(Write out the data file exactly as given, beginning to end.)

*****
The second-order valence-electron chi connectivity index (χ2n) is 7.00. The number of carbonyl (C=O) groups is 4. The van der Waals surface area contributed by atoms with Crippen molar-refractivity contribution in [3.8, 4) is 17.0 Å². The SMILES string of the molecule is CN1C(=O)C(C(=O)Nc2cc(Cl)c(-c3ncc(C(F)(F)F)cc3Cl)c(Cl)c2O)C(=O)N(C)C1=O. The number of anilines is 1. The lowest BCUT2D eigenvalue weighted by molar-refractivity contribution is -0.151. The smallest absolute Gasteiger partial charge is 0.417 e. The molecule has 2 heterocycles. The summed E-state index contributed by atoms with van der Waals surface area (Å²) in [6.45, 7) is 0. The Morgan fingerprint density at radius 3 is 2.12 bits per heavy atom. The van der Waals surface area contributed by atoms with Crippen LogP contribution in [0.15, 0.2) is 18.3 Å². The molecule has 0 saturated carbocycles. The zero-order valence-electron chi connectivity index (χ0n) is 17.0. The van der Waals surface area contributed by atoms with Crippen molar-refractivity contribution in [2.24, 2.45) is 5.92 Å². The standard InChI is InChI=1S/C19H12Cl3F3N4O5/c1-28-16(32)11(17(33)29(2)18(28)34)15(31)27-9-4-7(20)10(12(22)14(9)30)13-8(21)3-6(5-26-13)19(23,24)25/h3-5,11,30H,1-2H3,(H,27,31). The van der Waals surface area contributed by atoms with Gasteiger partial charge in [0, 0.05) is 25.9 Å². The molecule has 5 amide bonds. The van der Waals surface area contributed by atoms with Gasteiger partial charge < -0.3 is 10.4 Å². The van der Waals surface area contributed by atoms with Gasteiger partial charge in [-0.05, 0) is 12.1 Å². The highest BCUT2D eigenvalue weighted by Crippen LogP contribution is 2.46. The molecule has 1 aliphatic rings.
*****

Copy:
The second-order valence-electron chi connectivity index (χ2n) is 7.00. The number of carbonyl (C=O) groups is 4. The van der Waals surface area contributed by atoms with Crippen molar-refractivity contribution in [3.8, 4) is 17.0 Å². The SMILES string of the molecule is CN1C(=O)C(C(=O)Nc2cc(Cl)c(-c3ncc(C(F)(F)F)cc3Cl)c(Cl)c2O)C(=O)N(C)C1=O. The number of anilines is 1. The lowest BCUT2D eigenvalue weighted by molar-refractivity contribution is -0.151. The smallest absolute Gasteiger partial charge is 0.417 e. The molecule has 2 heterocycles. The summed E-state index contributed by atoms with van der Waals surface area (Å²) in [6.45, 7) is 0. The Morgan fingerprint density at radius 3 is 2.12 bits per heavy atom. The van der Waals surface area contributed by atoms with Crippen LogP contribution in [0.15, 0.2) is 18.3 Å². The molecule has 0 saturated carbocycles. The zero-order valence-electron chi connectivity index (χ0n) is 17.0. The van der Waals surface area contributed by atoms with Crippen molar-refractivity contribution in [2.24, 2.45) is 5.92 Å². The standard InChI is InChI=1S/C19H12Cl3F3N4O5/c1-28-16(32)11(17(33)29(2)18(28)34)15(31)27-9-4-7(20)10(12(22)14(9)30)13-8(21)3-6(5-26-13)19(23,24)25/h3-5,11,30H,1-2H3,(H,27,31). The van der Waals surface area contributed by atoms with Gasteiger partial charge in [0, 0.05) is 25.9 Å². The molecule has 5 amide bonds. The van der Waals surface area contributed by atoms with Gasteiger partial charge < -0.3 is 10.4 Å². The van der Waals surface area contributed by atoms with Gasteiger partial charge in [-0.05, 0) is 12.1 Å². The highest BCUT2D eigenvalue weighted by Crippen LogP contribution is 2.46. The molecule has 1 aliphatic rings.